• No FET schedule is required to be prepared & sent to head office because in this case there is no transaction with head office.

Cancellation of Inward Remittance

In the event of any inward remittance which has already been reported to the Bangladesh Bank being subsequently cancelled, either in full or in part because of non-availability of beneficiary. Authorized dealers must report the cancellation of the inward remittance as an outward remittance of “Form-T/M”. Required documents are:

  • The date of return in which the inward remittance was reported.
  • The name & address of the beneficiary.
  • The amount of the purchase as effected.
  • Reasons for cancellation.

Reporting to Bangladesh Bank:

On the last working day of each month the transaction during the month to be reported to Bangladesh Bank through the following schedule:

  • Schedule -J-l / 0-3 for TK. 5000 & above.
  • Inward remittance voucher-1/04 for below TK. 5000.

Foreign Outward Remittances:

The remittance in foreign currency that is being made from our country to abroad is known as foreign outward remittance.

Mode of Outward Remittance:

TT        :           Telegraphic Transfer.  MT      :           Mail Transfer.

FD          :               Foreign Drafts.                    PO          :               Payment Order

FC          :               Foreign currency notes.      TC       :           Travelers Cheque.

Approval of Bangladesh Bank:

Bangladesh Bank provides permission or approval for outward remittances to the applicants who are to lodge an application for the purpose on the following prescribed forms with an authorized dealer who forwarded the same to Bangladesh Bank for approval:

  • The IMP form (cover remittances for imports).
  • Form T/M (Traveling & Miscellaneous).
  • Issuance procedure of FD, MT. & TT.:
  • To prepare the instrument.
  • To make entry in DD, MT, TT issued register.
  • To prepare draft advice in duplicate one for drawee bank & one for reimbursing bank.
  • To make entry in draft advice dispatched register.
  • To send reimbursement authority in case of MT & TT.
  • To prepare FET schedule.

Issuance Procedures of Traveler Cheque:

  • To verify the approved T / M form or Bangladesh Bank permit.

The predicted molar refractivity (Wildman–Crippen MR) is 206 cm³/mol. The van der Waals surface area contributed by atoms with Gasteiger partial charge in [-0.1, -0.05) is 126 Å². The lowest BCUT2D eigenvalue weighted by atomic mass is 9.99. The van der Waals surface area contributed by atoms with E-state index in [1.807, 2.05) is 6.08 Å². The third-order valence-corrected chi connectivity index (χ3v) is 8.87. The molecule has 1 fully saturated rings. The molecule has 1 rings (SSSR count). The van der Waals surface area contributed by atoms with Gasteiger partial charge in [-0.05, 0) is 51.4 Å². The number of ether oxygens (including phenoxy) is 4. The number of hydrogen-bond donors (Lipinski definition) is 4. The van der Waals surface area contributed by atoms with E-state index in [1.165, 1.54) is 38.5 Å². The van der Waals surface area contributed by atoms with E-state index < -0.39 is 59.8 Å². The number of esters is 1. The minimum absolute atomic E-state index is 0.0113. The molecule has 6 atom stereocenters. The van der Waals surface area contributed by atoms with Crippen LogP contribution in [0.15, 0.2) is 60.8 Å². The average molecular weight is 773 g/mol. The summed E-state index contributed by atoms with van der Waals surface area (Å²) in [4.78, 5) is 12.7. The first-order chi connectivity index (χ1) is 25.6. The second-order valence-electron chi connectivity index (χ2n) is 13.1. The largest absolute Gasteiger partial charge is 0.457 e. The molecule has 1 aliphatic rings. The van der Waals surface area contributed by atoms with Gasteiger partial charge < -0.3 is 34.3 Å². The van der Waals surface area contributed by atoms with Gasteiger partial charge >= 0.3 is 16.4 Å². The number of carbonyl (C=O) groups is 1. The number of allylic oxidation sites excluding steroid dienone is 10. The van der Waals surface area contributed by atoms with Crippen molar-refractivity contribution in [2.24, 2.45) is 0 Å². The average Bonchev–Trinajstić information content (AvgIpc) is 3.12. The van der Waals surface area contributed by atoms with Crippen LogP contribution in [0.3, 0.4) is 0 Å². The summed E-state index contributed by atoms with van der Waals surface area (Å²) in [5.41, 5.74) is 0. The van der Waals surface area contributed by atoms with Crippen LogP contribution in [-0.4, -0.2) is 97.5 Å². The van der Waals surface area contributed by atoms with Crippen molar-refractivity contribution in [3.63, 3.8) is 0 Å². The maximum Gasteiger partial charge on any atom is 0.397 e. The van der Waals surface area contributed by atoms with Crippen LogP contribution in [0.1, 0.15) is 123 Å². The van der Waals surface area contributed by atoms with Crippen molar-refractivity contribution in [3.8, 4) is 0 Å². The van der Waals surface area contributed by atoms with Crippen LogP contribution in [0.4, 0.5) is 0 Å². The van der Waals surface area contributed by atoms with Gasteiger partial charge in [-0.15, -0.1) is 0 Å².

• To issue TC by obtaining signature of the purchaser on the TC.
  • To endorse in the passport.
  • To prepare FET schedule.
  • To make entry in the travelers cheque issue register.
  • The TC issuing slip of the issued TC to be sent to that bank (whose TC issued)
  • With reimbursement  inspection

Issuance Procedure of Foreign Currency Notes:

  • To verify the approved T.M form or Bangladesh Bank permit.
  • To issue foreign currency notes by endorsing in the passport.
  • Voucher preparing with accounting treatment:

              Party’s account……………………………..Dr.

                                Foreign Currency Notes on Hand A/C…………….. Cr.

Facilities for Wages Earners:

  • Bangladeshi national/Bangladesh origin dual citizen working abroad may open Foreign Currency account (F.C. A/C) in US Dollar and Pound Sterling without initial deposit.
  • Nominee can operate the account
  • Interest is paid on F.C. A/C
  • Balance in F.C. A/C can be utilized for import of goods
  • Balance available in the F.C. account may wholly or partially be sent abroad.
  • Foreign currency brought in by Wage Earners can be deposited in the F.C. A/C
  • Wage earners Development Bond in Taka can be purchased from the balance of F.C. A/C
  • Non-Resident Foreign Currency A/C (NFCD A/C) can also be opened by Wage Earners.
  • F.C. A/C & NFCD A/C may be maintained as long as the account holder desires.
  • These accounts can be opened from abroad on submission of required papers duly attested by our Embassy/ Branch/ Representative office abroad.

Position of the Foreign Exchange Department:

Foreign Exchange Business:

The total Foreign Exchange Business handled during the year 2009 was for BDT. 12,917.00 Crore as compared against BDT 10,599.60 crore in the previous year.

Comparison Foreign Exchange Business with Previous Years


Amount in BDT


12,917.00 crore


10,599.60 crore


9,235.22 Crore


6,602.26 Crore


5,862.21 crore


5,296.95 crore

Table-4.7.1: Foreign Exchange Business of IFIC Bank

Source: Annual Report of the year of 2005 to 2010.

Figure-4.7.1: Diagram of the Foreign Exchange Business of IFIC Bank 2005 to 2010

In case of Foreign Exchange Business of IFIC Bank ltd, they just showed that their market position is increasing as we see from the above diagram – in 2005 its figure was BDT 5296.95 Crore as 2010 it seems like BDT 12,917.00 Crore
4.7.2 Import Business

The total Import Business handled during the year 2009 was for BDT 5033.70 crore as compared against BDT 4435.3 crore in the previous year.

Comparison Import Business with Previous Years     


Amount in BDT


5033.70 crore


4435.30 crore


3676.06 Crore


2662.94 Crore


2478.52 crore


2562.21 crore

Table-4.7.2: Import Business of IFIC Bank

Source: Annual Report of the year of 2005 to 2010.

Figure-4.7.2: Diagram of the Import Business of IFIC Bank 2005 to 2010

In case of Import Business of IFIC Bank ltd, they just showed that their market position is increasing as we see from the above diagram – in 2005 its figure was BDT 2562.21 crore as 2010 it seems like BDT 5033.70 Crore.

Export Business:

The total Export Business handled during the year 2009 was for BDT 6655.70 Crore as compared against BDT 5486.60 Crore in the previous year.

Comparison Export Business with Previous Years:




6655.70 crore


5486.60 crore


4900.87 Crore


3944.32 Crore


3383.69 crore


2755.74 crore

Comparison Export Business with Previous Years

Source: Annual Report of the year of 2005 to 2010

Figure-4.7.3: Diagram of the Export Business of IFIC Bank 2005 to 2010

In case of Export Business of IFIC Bank ltd, they just showed that their market position is increasing as we see from the above diagram – in 2004 its figure was BDT 2755.74 crore as 2009 it seems like BDT 6655.70 crore